Facing racial profiling

By Michelle Chen Jul 01, 2009

Civil liberties advocates told the United Nations today that racial profiling continues to tear away at the social fabric of American communities. In a report to the UN’s Committee on the Elimination of Racial Discrimination, the ACLU and Rights Working Group state that the Bush administration dramatically worsened the problem in the wake of 9/11, rolling back earlier executive actions to stamp out profiling:

data and anecdotal information from across the country reveal that racial minorities continue to be unfairly victimized when authorities investigate, stop, frisk, or search them based upon subjective identity-based characteristics rather than identifiable evidence of illegal activity. Victims continue to be racially or ethnically profiled while they work, drive, shop, pray, travel, and stand on the street.

The report also points to best piece of legislation you’ve never heard of: the End Racial Profiling Act. The law, first introduced in the late 1990s, would essentially bar racial profiling, create a system of documenting profiling incidents, and allow victims to bring private lawsuits to hold agencies accountable. Last year, the bill was politely referred to the Subcommittee on Crime, Terrorism, and Homeland Security. You can guess how far it went after that. Federal action against illegal immigration has institutionalized profiling within the Homeland Security apparatus. The infamous 287(g) program, for instance, has been criticized by activists for encouraging rampant profiling of low-wage immigrant workers by local and federal agents. The Justice Department has issued a federal “ban” on racial profiling that seems to go out of its way to make itself toothless. Specifically, the guidelines don’t apply to "profiling based on religion, religious appearance, or national origin,” and address only federal, not state or local, law enforcement. Agents needing more wiggle room can also fall back on a loophole that allows profiling when “protecting national security or preventing catastrophic events.” The ACLU and RWG point out that profiling in counter-terrorism operations has taken racist “stop and search” practices to a whole new level:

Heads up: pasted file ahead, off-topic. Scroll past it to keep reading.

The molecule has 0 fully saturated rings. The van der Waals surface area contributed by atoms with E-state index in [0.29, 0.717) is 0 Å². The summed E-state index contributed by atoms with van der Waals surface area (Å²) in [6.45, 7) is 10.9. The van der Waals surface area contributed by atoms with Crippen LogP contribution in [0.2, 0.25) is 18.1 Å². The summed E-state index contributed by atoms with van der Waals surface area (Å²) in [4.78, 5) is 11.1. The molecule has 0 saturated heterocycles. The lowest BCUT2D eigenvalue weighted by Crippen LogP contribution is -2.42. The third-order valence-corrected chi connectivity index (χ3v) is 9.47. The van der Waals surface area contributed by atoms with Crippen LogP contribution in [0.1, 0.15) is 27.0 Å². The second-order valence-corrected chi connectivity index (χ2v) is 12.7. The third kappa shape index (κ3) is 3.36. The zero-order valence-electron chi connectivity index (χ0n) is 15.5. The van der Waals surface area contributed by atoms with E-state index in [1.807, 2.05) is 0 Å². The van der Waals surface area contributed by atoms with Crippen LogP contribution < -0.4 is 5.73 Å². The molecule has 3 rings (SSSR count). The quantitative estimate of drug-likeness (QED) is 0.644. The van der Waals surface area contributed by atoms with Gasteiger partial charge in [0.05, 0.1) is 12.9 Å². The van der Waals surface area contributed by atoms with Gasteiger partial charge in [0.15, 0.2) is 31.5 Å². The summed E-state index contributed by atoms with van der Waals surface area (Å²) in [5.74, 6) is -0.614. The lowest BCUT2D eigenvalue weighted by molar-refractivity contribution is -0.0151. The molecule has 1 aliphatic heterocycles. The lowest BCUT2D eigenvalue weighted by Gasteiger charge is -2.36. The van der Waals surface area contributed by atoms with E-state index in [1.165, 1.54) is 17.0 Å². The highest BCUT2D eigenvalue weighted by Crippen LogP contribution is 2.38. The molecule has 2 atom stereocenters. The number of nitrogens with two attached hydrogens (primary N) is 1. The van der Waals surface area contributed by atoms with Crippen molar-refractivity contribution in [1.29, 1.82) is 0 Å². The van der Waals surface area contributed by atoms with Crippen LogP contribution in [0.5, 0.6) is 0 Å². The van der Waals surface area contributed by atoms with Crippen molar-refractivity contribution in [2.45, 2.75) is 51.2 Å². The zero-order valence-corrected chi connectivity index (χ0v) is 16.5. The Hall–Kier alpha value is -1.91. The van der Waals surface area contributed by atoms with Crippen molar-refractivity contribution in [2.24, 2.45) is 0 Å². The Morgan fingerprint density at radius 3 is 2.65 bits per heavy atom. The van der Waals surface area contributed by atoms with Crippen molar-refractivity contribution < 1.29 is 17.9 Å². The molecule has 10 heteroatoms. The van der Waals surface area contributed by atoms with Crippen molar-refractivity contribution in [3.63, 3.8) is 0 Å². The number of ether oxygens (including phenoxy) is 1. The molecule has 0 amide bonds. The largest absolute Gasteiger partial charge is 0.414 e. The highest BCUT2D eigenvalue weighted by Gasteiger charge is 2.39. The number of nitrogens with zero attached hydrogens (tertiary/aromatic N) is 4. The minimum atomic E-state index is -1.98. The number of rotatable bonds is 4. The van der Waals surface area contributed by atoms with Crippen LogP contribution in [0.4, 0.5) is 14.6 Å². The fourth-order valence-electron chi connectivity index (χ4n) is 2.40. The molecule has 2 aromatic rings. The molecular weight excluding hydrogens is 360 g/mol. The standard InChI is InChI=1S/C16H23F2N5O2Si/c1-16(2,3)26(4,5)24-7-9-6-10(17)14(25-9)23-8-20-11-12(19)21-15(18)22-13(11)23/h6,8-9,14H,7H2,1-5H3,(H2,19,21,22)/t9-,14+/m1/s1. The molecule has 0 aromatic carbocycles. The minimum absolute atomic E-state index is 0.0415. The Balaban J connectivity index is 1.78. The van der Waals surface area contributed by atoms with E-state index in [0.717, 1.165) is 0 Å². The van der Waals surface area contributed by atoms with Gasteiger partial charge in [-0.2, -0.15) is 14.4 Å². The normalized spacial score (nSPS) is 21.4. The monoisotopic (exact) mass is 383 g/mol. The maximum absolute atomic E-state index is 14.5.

Without specific or material verification, individuals have been scrutinized based upon assumptions of their potential connection to alleged “terrorist activities.” Almost none of these men have been found to have any connection to terrorism and the law enforcement agencies who categorized the men as having “special interest” appear to have based many of these decisions on racial, ethnic, and religious profiling. While in custody for months on end, some of the men were physically and psychologically brutalized and mistreated, and even still, after having been found to be innocent of the terrorist activity that they were suspected of, many of these men were deported.

The report makes several recommendations to the Obama administration and lawmakers, including: following United Nations advisories against racial profiling, establishing mandatory training programs for law enforcement officers, and narrow the channels for collaboration between federal immigration authorities and state and local agencies. More disturbing than the federal government’s inaction on racial profiling are the examples the report cites: Muslims, Arabs and South Asians humiliated by intrusive searches at airports, aggressive police sweeps of Black-owned barbershops in California, traumatic round-ups of Latino immigrants in Maricopa County. These illustrations suggest that the problem ties into something much bigger and more intractable–an attitude wired into the psychological impulses of people wielding disproportionate authority. Will more lawsuits or “sensitivity” training eradicate that kind of entrenched bias? If the White House reforms the policies that encourage these behaviors, that’s one place to start, but the project of changing people’s mindsets will outlast this administration, and very likely outlive entire generations. Image: OpenCongress.org